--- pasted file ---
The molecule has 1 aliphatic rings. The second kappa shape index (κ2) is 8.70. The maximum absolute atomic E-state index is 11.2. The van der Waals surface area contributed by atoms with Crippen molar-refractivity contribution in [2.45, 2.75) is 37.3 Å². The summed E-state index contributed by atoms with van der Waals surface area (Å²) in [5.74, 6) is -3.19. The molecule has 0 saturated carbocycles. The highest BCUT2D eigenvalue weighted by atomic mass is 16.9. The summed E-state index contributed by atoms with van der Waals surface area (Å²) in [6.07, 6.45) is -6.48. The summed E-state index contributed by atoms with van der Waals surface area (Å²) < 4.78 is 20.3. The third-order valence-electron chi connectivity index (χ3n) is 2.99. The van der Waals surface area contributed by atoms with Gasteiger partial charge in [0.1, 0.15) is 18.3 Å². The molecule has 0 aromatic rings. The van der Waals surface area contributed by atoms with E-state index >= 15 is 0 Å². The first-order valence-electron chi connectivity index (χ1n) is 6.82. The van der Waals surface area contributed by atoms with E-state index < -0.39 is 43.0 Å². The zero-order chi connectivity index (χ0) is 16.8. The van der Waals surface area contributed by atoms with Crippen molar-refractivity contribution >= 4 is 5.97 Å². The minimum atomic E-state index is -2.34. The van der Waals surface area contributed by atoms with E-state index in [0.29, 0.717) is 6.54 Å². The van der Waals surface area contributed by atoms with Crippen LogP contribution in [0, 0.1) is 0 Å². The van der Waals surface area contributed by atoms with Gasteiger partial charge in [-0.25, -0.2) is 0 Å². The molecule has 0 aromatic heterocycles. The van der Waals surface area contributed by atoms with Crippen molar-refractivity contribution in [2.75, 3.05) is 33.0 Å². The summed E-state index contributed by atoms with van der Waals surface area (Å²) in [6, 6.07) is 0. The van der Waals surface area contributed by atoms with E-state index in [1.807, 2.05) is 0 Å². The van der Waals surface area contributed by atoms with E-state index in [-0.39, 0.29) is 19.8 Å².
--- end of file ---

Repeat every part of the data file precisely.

The molecule has 1 aliphatic rings. The second kappa shape index (κ2) is 8.70. The maximum absolute atomic E-state index is 11.2. The van der Waals surface area contributed by atoms with Crippen molar-refractivity contribution in [2.45, 2.75) is 37.3 Å². The summed E-state index contributed by atoms with van der Waals surface area (Å²) in [5.74, 6) is -3.19. The molecule has 0 saturated carbocycles. The highest BCUT2D eigenvalue weighted by atomic mass is 16.9. The summed E-state index contributed by atoms with van der Waals surface area (Å²) in [6.07, 6.45) is -6.48. The summed E-state index contributed by atoms with van der Waals surface area (Å²) < 4.78 is 20.3. The third-order valence-electron chi connectivity index (χ3n) is 2.99. The van der Waals surface area contributed by atoms with Gasteiger partial charge in [0.1, 0.15) is 18.3 Å². The molecule has 0 aromatic rings. The van der Waals surface area contributed by atoms with E-state index >= 15 is 0 Å². The first-order valence-electron chi connectivity index (χ1n) is 6.82. The van der Waals surface area contributed by atoms with E-state index < -0.39 is 43.0 Å². The zero-order chi connectivity index (χ0) is 16.8. The van der Waals surface area contributed by atoms with Crippen molar-refractivity contribution >= 4 is 5.97 Å². The minimum atomic E-state index is -2.34. The van der Waals surface area contributed by atoms with E-state index in [0.29, 0.717) is 6.54 Å². The van der Waals surface area contributed by atoms with Crippen LogP contribution in [0, 0.1) is 0 Å². The van der Waals surface area contributed by atoms with Gasteiger partial charge in [-0.25, -0.2) is 0 Å². The molecule has 0 aromatic heterocycles. The van der Waals surface area contributed by atoms with Crippen molar-refractivity contribution in [2.75, 3.05) is 33.0 Å². The summed E-state index contributed by atoms with van der Waals surface area (Å²) in [6, 6.07) is 0. The van der Waals surface area contributed by atoms with E-state index in [1.807, 2.05) is 0 Å². The van der Waals surface area contributed by atoms with E-state index in [-0.39, 0.29) is 19.8 Å².